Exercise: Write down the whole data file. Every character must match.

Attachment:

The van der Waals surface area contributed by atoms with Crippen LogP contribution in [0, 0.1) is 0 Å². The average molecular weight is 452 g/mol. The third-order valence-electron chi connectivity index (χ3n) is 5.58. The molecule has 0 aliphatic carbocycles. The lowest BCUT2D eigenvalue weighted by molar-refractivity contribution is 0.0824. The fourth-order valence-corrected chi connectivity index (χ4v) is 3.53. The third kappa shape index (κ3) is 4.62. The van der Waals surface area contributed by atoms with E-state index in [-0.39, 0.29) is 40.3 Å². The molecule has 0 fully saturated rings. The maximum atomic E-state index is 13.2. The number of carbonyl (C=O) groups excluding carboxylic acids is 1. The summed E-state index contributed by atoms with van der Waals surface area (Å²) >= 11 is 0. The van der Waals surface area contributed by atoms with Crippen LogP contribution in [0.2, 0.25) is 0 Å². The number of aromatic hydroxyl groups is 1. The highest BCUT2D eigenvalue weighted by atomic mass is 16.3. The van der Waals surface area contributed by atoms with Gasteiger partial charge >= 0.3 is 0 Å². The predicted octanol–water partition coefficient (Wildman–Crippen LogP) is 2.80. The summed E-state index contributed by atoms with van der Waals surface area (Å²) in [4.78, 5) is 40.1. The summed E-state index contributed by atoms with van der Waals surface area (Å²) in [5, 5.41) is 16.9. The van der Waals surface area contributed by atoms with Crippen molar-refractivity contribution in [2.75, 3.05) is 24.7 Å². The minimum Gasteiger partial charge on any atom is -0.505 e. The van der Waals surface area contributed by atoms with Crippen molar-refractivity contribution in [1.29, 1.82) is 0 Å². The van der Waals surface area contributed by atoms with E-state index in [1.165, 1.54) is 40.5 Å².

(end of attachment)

The van der Waals surface area contributed by atoms with Crippen LogP contribution in [0, 0.1) is 0 Å². The average molecular weight is 452 g/mol. The third-order valence-electron chi connectivity index (χ3n) is 5.58. The molecule has 0 aliphatic carbocycles. The lowest BCUT2D eigenvalue weighted by molar-refractivity contribution is 0.0824. The fourth-order valence-corrected chi connectivity index (χ4v) is 3.53. The third kappa shape index (κ3) is 4.62. The van der Waals surface area contributed by atoms with E-state index in [-0.39, 0.29) is 40.3 Å². The molecule has 0 fully saturated rings. The maximum atomic E-state index is 13.2. The number of carbonyl (C=O) groups excluding carboxylic acids is 1. The summed E-state index contributed by atoms with van der Waals surface area (Å²) >= 11 is 0. The van der Waals surface area contributed by atoms with Crippen LogP contribution in [0.2, 0.25) is 0 Å². The number of aromatic hydroxyl groups is 1. The highest BCUT2D eigenvalue weighted by atomic mass is 16.3. The van der Waals surface area contributed by atoms with Gasteiger partial charge >= 0.3 is 0 Å². The predicted octanol–water partition coefficient (Wildman–Crippen LogP) is 2.80. The summed E-state index contributed by atoms with van der Waals surface area (Å²) in [4.78, 5) is 40.1. The summed E-state index contributed by atoms with van der Waals surface area (Å²) in [5, 5.41) is 16.9. The van der Waals surface area contributed by atoms with Crippen molar-refractivity contribution in [2.75, 3.05) is 24.7 Å². The minimum Gasteiger partial charge on any atom is -0.505 e. The van der Waals surface area contributed by atoms with Crippen molar-refractivity contribution in [1.29, 1.82) is 0 Å². The van der Waals surface area contributed by atoms with E-state index in [1.165, 1.54) is 40.5 Å².